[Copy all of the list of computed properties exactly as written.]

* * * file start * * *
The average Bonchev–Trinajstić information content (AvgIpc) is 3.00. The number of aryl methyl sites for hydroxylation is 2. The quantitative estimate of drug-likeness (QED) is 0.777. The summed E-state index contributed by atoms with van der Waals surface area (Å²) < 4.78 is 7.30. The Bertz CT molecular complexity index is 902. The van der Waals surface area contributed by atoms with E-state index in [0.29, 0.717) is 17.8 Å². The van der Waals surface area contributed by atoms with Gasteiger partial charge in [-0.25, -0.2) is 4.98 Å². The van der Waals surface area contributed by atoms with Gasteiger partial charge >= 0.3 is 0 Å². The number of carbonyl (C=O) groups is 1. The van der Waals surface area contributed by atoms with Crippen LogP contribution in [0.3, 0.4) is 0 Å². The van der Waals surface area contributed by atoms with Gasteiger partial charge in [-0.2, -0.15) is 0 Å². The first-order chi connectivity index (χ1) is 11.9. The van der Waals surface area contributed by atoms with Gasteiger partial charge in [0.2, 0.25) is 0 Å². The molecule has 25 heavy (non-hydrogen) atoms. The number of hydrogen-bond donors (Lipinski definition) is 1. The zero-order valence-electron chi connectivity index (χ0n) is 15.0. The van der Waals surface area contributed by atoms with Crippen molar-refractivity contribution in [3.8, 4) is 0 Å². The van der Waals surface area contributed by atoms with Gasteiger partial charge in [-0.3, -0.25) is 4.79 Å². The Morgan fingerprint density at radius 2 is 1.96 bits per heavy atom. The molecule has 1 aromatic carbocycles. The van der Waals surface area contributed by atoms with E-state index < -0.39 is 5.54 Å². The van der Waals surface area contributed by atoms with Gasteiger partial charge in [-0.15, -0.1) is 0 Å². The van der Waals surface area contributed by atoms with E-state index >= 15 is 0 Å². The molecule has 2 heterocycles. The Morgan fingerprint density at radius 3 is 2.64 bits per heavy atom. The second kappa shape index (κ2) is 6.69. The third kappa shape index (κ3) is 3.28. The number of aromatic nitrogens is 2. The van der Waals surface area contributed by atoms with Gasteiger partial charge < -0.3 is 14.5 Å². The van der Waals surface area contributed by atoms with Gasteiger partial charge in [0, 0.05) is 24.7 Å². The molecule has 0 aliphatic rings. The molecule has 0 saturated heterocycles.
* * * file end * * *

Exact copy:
The average Bonchev–Trinajstić information content (AvgIpc) is 3.00. The number of aryl methyl sites for hydroxylation is 2. The quantitative estimate of drug-likeness (QED) is 0.777. The summed E-state index contributed by atoms with van der Waals surface area (Å²) < 4.78 is 7.30. The Bertz CT molecular complexity index is 902. The van der Waals surface area contributed by atoms with E-state index in [0.29, 0.717) is 17.8 Å². The van der Waals surface area contributed by atoms with Gasteiger partial charge in [-0.25, -0.2) is 4.98 Å². The van der Waals surface area contributed by atoms with Gasteiger partial charge >= 0.3 is 0 Å². The number of carbonyl (C=O) groups is 1. The van der Waals surface area contributed by atoms with Crippen LogP contribution in [0.3, 0.4) is 0 Å². The van der Waals surface area contributed by atoms with Gasteiger partial charge in [-0.2, -0.15) is 0 Å². The first-order chi connectivity index (χ1) is 11.9. The van der Waals surface area contributed by atoms with Gasteiger partial charge in [0.2, 0.25) is 0 Å². The molecule has 25 heavy (non-hydrogen) atoms. The number of hydrogen-bond donors (Lipinski definition) is 1. The zero-order valence-electron chi connectivity index (χ0n) is 15.0. The van der Waals surface area contributed by atoms with Crippen molar-refractivity contribution in [3.8, 4) is 0 Å². The van der Waals surface area contributed by atoms with Gasteiger partial charge in [-0.3, -0.25) is 4.79 Å². The Morgan fingerprint density at radius 2 is 1.96 bits per heavy atom. The molecule has 1 aromatic carbocycles. The van der Waals surface area contributed by atoms with E-state index < -0.39 is 5.54 Å². The van der Waals surface area contributed by atoms with Gasteiger partial charge in [-0.15, -0.1) is 0 Å². The van der Waals surface area contributed by atoms with E-state index >= 15 is 0 Å². The molecule has 2 heterocycles. The Morgan fingerprint density at radius 3 is 2.64 bits per heavy atom. The second kappa shape index (κ2) is 6.69. The third kappa shape index (κ3) is 3.28. The number of aromatic nitrogens is 2. The van der Waals surface area contributed by atoms with Gasteiger partial charge < -0.3 is 14.5 Å². The van der Waals surface area contributed by atoms with Gasteiger partial charge in [0, 0.05) is 24.7 Å². The molecule has 0 aliphatic rings. The molecule has 0 saturated heterocycles.